Developing Materia Server

Customizing and Extending the Materia Platform

Running and Developing a Materia Server

A local running copy of the server is useful to develop, test, or demo Materia. This document outlines how to get a server running and will familiarize you with the various moving parts of Materia.

Docker Development Environment

Our dev team uses Docker for all server development. See Server Setup - Docker for Development to get started.

Application Server Architecture

Materia has led a long life, changing iteratively as it ages. Although the FuelPHP framework is a Rails-like MVC, the entire code base is not yet taking full advantage of it. We do desire to head in that direction, but features and stability fixes have driven its direction. We welcome pull requests!

Directory Structure

├── fuel
│   ├── app
│   │   ├── classes
│   │   │   ├── controller      # all routes call a controller method
│   │   │   ├── materia         # much of Materia's non-fuelphp logic
│   │   │   ├── model
│   │   │   ├── service         # services to create skinnier models
│   │   │   ├── trait           # make use of Traits as much as possible: DRY
│   │   │   └── view
│   │   ├── config              # majority of configuration files here
│   │   ├── logs                # application log files
│   │   ├── media               # uploaded media content from widgets
│   │   ├── migrations
│   │   ├── modules
│   │   │   └── lti
│   │   │       ├── classes
│   │   │       ├── config      # don't forget, lti configuration files are in here
│   │   │       ├── migrations  # the lti module has it's own migrations
│   │   │       └── tests
│   │   ├── tasks               # this is where all the cli task code is
│   │   ├── themes              # Most of our views (templates) are here
│   │   └── tmp
│   ├── core                    # fuelphp core package
│   └── packages
│       ├── ltiauth             # auth module for lti use
│       └── materiaauth         # base Materia auth module
├── githooks                    # githooks for testing and linting
└── public                      # the only publicly hosted files
    ├── css
    ├── img
    ├── js
    └── widget                  # all widget engines get installed here


Materia completely relies on FuelPHP’s configuration mechanism, which can be a little complex. The crux of it is, FuelPHP merges multiple config files together, starting with the base configs and over-writing variables from more specific configurations.

FuelPHP allows for configuration files for each “environment”. This means production, development, test, and staging all have their own settings that merge with the base configuration.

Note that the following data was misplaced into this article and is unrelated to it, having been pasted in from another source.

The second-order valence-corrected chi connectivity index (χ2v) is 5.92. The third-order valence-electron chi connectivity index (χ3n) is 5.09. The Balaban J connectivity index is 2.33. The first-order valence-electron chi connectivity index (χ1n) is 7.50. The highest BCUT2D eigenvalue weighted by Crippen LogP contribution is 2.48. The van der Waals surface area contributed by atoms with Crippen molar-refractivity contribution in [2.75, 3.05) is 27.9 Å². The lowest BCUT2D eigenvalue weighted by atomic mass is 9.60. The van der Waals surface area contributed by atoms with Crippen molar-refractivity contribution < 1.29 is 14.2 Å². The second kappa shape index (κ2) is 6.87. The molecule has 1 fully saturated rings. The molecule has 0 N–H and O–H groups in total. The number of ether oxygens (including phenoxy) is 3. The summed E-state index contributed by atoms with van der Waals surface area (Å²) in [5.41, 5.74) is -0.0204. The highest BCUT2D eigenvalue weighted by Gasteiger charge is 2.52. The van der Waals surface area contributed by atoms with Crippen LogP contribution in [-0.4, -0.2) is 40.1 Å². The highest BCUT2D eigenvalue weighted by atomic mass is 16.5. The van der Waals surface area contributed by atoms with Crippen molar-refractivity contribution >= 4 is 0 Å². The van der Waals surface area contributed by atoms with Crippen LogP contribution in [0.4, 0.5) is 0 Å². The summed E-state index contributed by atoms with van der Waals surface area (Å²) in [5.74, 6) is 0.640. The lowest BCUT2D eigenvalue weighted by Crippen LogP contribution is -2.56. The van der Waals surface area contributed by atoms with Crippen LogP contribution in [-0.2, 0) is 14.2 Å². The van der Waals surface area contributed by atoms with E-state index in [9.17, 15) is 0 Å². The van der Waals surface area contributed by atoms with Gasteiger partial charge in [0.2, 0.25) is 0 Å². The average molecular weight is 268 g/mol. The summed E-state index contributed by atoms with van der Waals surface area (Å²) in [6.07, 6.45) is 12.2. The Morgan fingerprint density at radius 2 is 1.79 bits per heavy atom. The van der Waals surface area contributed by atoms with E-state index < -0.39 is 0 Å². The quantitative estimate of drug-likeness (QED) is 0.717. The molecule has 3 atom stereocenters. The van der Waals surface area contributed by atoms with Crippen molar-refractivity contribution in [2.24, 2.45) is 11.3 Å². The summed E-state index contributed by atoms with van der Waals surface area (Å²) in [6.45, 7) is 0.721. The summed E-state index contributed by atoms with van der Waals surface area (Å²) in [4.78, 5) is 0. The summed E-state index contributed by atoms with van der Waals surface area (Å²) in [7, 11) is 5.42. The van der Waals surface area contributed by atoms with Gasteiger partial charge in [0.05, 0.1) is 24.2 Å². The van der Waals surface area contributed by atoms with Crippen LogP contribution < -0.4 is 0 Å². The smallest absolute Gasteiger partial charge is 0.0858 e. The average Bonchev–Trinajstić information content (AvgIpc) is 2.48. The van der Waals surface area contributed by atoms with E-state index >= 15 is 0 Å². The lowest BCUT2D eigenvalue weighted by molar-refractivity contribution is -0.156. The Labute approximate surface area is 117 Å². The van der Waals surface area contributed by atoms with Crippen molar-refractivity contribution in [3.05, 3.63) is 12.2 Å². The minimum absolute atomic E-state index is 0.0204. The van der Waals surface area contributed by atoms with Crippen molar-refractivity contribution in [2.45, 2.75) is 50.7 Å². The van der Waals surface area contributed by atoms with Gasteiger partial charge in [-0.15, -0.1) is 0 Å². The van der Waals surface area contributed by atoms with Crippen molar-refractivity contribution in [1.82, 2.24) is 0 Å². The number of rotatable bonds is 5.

Materia attempts to consolidate the default configuration files are in /fuel/app/config/, however different modules and packages may contain their own configuration files. It’s suggested that you peruse that directory to familiarize yourself.

User Authentication Modules

Materia uses FuelPHP’s Auth package to handle basic authentication. This package allows for easy and modular integration with external user data. View FuelPHP’s documentation for details about writing your own authentication drivers.

Object Permissions

Users have permissions to specific widget instances. There are two permission levels defined in Materia:


Materia has a very simple three-role system:


Materia hosts and manages various widget engines for use in course content. Below are a number of important details that will be useful when developing for the server.

Keep in mind there’s a whole seperate section for Developing Widgets.

Widget Engines vs Widget Instances

Conceptually a widget engine is a specific kind of widget, like Hangman or Labeling. Engines include the assets needed to display in the server’s catalog and the code needed to customize and display content. Widget engines are installed by Materia admin users.

On the other hand, a widget instance is a single use of a widget engine, created and customized by an instructor for use in a course.

Instances tie a widget engine to specific useage data like:


The majority of the Materia API is defined in a single api class. This API is used by the client’s Angular.js code to communicate with the server.

All new API development is expected to use FuelPHP’s built-in controllers more directly like the admin API has started to do. It is expected to head in a more RESTFUL direction.

The older portions of the API were built with the following conventions:

Unit Tests

Materia uses FuelPHP’s built in unit tests that rely on PHPUnit. We have built unit tests for the entire Materia API as well as for each score module. The tests are easily run using oil:

$ php oil test